Detroit Tigers fans shouldn’t see any players non-tendered. That’s obviously all purely speculative, but there aren’t many, if any, non-tender candidates on Detroit’s roster.
Detroit Tigers executive vice president of baseball operations and general manager Al Avila—as well as the rest of the front office, began the season with eight different players eligible for arbitration.
The eight included shortstop Jose Iglesias, outfielder Nicholas Castellanos, utility man Andrew Romine, catcher James McCann as well as relievers Bruce Rondon, Blaine Hardy, Alex Wilson and Shane Greene.
While the Tigers can always try and work out a contract or go to arbitration with a player, non-tendering a player is an option as well.
In this scenario, the player could be cut loose.
Regarding Detroit’s arbitration-eligible players, two have already been accounted for—or rather, they won’t be going through arbitration with the Tigers.
Romine was claimed by the Seattle Mariners on waivers, while Detroit announced in a tweet on November 25 that the team had avoided arbitration with Hardy on a one-year contract.
The other six
That leaves six players who could theoretically be non-tendered.
However, for a multitude of reasons, none of them should be non-tendered.
Castellanos and McCann will be integral to the next phase of the Tigers’ rebuild. They may or may not be on the next great Detroit team, but they’re key players for the current group.
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The duo won’t simply be cut.
Elsewhere in players who shouldn’t be non-tendered are Wilson and Greene.
As it stands, the relievers are the only reliable bullpen arms Detroit has at the moment.
Unless they’re traded before Opening Day, both should stick around.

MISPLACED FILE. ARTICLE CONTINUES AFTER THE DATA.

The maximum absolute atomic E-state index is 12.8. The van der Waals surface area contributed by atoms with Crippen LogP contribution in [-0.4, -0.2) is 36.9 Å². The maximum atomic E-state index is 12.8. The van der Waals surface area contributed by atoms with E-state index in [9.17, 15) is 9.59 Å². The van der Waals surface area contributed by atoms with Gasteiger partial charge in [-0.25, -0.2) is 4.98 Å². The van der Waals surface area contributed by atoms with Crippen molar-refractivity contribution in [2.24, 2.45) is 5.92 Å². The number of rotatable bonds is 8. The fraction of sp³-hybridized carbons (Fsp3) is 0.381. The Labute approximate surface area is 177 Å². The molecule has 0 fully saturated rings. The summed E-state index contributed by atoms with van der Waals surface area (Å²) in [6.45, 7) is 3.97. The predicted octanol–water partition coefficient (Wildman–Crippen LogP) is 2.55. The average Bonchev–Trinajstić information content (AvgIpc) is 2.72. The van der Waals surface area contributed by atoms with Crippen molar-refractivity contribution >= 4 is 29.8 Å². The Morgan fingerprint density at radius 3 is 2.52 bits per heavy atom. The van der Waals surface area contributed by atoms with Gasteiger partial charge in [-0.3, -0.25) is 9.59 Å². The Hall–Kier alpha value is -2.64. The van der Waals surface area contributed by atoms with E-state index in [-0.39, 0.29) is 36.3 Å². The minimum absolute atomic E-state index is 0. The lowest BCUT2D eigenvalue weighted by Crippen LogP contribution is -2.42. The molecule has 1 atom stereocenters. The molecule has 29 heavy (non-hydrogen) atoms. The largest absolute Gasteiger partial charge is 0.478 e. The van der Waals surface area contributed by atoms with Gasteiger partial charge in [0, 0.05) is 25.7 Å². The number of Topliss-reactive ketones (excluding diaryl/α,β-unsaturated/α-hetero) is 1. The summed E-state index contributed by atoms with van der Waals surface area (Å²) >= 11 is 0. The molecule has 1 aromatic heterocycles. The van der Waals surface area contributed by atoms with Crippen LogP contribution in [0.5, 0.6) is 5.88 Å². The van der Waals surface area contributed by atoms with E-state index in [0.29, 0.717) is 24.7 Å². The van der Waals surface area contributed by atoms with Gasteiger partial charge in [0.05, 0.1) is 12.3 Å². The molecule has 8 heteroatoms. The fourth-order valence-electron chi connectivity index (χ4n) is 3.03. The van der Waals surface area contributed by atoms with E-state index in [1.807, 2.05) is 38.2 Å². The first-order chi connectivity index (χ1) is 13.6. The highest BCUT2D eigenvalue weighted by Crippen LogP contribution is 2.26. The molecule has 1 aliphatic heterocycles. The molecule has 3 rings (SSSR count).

Iglesias could conceivably be non-tendered to shed salary.
However, it makes more sense for the Tigers to trade the shortstop rather than let him go for nothing.
As it stands, MLBTradeRumors projects that the veteran will earn $5.6 million via arbitration this winter.
Rounding out the list is Bruce Rondon.
The pitcher hasn’t been perfect in the past, but he’s simply too talented to cast by the wayside.
If the Tigers were going to part ways with the hurler, they probably would have done so by now in the offseason.
Below are the stat lines of three different relievers in the second half of the 2016 campaign.
Reliever A: 29 innings, 0.7 fWAR, 15.2% swinging strike percentage, 14.90 strikeouts per nine innings and a 38.1% strikeout rate. Also a 1.31 WHIP, a 3.72 ERA, a 2.70 FIP and a 2.94 SIERA.
Reliever B: 26.2 innings, 0.5 fWAR, a 15.6% swinging strike percentage, 11.81 strikeouts per nine innings and a 32.1% strikeout rate. Also a 1.01 WHIP, a 2.70 ERA, a 2.85 FIP and a 2.79 SIERA.
Reliever C: 36.1 innings, 0.3 fWAR, a 14.8% swinging strike percentage, 11.39 strikeouts per nine innings and a 28.8% strikeout rate. Also a 1.43 WHIP, a 2.97 ERA, a 3.50 FIP and a 3.59 SIERA.
If Rondon can pitch at a similarly high level in 2018 under a new coaching staff, he would immediately become a key part of the Detroit Tigers future.
The flame throwing right hander would give Detroit a promising late-inning pairing for the present with Greene. His resurgence would also make Wilson or even Greene himself expendable.
This would allow general manager Al Avila to recoup even more prospects in a trade.
MLBTradeRumors projects Rondon to make $1.2 million through arbitration. That’s a small price to pay if the right-hander can bounce back and be effective once again.